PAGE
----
In a perfect world, all investors would use the same process when they select financial advisors. The process would be based on complete objectivity so investors always selected the advisors with the best credentials, ethics, business practices, and services. But, that is not how the real world works. According to a survey conducted by Investor Watchdog (www.InvestorWatchdog.com), 74.2% of investors use subjective selection processes...Read More »
The media calls them “alphabet soup”. These are the strings of letters that appear after some financial advisors’ names. I think my personal record is interviewing an advisor who had 32 letters after his name. The “soup” represents the certifications and designations that professionals have obtained to increase their knowledge and improve the quality of their advice and services.
It is unfortunate, but the letters themselves do not mean much to investors. They recognize CPA®, but have no idea what PFS (Personal Financial Specialist) stands for. That’s about it. Very few investors have any idea what CFP® stands for. Even fewer know the value or requirements of CFA® or CIMA® designations...Read More »
The financial service industry is dominated by a sales culture that has flourished for more than 35 years. Wall Street companies protect this culture by spending more than $300 million per year on lobbyists who make sure industry regulations favor companies and not investors.
Two of the lobbyists’ biggest challenges are fighting fiduciary standards and mandatory disclosure requirements (transparency) for brokers. These activities are intertwined because fiduciaries are required to put investor interests first and withholding pertinent information violates this requirement...Read More »
In a recent Investor Watchdog (www.InvestorWatchdog.com) survey, 93% of respondents said they wanted increased transparency from financial advisors when they sell investment advice, services, and products. In particular, they wanted transparency for: Compliance records, education, certifications, experience, and licensing. This first form of transparency is more about you and your competence, ethics, and business practices...Read More »
Let’s start with a three-part definition.
Part I: Advisors who practice transparency provide accurate information to investors when they sell investment advice and services. The most important information documents the professionals’ education, experience, certifications, compliance record, fiduciary status, compensation, and services.
Part II: Transparency is synonymous with full disclosure. Advisors who practice transparency do not withhold any information that would impact investor decisions when they buy what financial professionals are selling.
Part III: The information is voluntary. Investors do not have to ask the right questions or go to FINRA BrokerCheck to obtain advisor information. Advisors make the process for obtaining information easy for investors...Read More »
Wall Street firms and their advisors used to have a major marketing advantage. Just a few years ago the majority of investors selected advisors from major firms because they felt safer. That feeling of safety has largely eroded because headline after headline has documented industry abuses that resulted in billions of dollars of fines. Several of the abuses were perpetrated by the biggest, most trusted names on Wall Street (Goldman Sachs, Citigroup). The result of the negative publicity is a major marketing opportunity for smaller, Independent Advisory Firms that no longer have to compete with the perception that bigger is somehow safer or better. Wall Street greed has leveled the playing field. However, you still have to convince investors to select you and your firm. Your best approach is to practice full transparency when you market financial advice and services. Only advisors and firms with nothing to hide can afford to practice full transparency...Read More »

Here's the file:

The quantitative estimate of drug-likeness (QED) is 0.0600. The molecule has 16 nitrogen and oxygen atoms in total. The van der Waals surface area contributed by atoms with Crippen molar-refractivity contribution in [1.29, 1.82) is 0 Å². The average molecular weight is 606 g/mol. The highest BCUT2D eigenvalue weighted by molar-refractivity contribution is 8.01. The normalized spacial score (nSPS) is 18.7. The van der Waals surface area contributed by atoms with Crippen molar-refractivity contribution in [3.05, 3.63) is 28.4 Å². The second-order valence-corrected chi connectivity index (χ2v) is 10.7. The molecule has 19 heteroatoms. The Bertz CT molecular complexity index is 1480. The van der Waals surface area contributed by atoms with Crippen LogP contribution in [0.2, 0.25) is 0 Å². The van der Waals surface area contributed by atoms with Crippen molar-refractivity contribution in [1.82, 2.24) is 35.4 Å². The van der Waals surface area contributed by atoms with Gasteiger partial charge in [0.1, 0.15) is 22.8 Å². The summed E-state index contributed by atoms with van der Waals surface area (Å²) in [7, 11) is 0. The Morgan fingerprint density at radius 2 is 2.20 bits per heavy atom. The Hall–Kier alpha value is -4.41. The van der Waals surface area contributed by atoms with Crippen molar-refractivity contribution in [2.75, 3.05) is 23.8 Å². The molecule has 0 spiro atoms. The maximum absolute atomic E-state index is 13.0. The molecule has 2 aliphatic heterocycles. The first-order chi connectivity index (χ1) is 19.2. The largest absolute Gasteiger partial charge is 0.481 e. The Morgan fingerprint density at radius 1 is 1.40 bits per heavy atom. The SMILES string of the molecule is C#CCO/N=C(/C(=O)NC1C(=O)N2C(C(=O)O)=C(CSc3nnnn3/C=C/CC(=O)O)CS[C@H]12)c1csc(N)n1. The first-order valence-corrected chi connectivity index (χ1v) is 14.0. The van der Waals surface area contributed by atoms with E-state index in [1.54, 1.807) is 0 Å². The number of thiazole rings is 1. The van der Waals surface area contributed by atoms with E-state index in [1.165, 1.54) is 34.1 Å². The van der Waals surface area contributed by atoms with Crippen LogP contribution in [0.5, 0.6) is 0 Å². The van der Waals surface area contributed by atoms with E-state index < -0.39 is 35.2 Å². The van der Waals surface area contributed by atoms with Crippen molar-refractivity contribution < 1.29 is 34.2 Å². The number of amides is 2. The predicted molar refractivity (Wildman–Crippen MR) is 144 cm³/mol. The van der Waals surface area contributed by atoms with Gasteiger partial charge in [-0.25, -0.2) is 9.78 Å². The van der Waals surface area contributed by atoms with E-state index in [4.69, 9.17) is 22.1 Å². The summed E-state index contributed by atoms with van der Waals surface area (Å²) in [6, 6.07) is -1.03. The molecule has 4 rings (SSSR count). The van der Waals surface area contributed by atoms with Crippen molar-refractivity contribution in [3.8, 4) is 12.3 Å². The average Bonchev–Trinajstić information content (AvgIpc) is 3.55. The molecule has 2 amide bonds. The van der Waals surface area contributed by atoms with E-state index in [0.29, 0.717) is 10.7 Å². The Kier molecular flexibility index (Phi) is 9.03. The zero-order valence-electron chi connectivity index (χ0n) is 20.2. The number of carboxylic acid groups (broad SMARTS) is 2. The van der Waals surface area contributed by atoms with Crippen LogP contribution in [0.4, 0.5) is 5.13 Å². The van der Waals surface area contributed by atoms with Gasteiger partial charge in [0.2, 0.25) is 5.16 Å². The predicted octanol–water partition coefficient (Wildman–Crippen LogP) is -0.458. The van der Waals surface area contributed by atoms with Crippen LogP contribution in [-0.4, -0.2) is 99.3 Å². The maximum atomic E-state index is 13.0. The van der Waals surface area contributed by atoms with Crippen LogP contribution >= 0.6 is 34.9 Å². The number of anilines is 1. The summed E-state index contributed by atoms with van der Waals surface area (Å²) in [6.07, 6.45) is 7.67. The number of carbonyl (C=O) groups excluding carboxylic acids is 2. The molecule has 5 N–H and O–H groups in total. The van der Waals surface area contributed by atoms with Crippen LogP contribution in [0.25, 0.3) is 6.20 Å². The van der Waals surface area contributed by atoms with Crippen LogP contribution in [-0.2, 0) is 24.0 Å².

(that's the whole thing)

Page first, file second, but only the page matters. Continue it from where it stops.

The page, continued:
I think most financial advisors know businesses that generate fee revenue are worth a lot more than businesses that generate commission revenue. In fact, they may be four to eight times more valuable.Most commission businesses sell for 25% of revenue because new revenues have to be generated by sales activities. The buyer is purchasing a customer list and perhaps some goodwill, but there is no guarantee investors will purchase investment products from the buyer. Compare that to fee businesses that sell for one or two times revenue. The value is much greater because the buyer is purchasing a repeat revenue stream with no sales activity required. If the buyer provides the same services as the seller, there is good chance investors will stay with the buyer...Read More »
Add-up planners, advisors, money managers, agents, and sales representatives and you have more than 1,000,000 people marketing financial advice, services, and products to the public. This has to be the most competitive industry in America.
Not only is the industry intensely competitive, it is also based on Wall Street’s conceptual sales practices. This explains why advisors with the best sales skills frequently produce the most revenue. However, it is not in the best interests of investors to select this type of advisor...Read More »
The following data is taken from an analysis that was developed by Paladin Registry (www.PaladinRegistry.com) in July, 2011.
Investors use two primary processes when they select financial planners and investment advisors.
57% of investors use a subjective approach that is based on the following criteria:..Read More »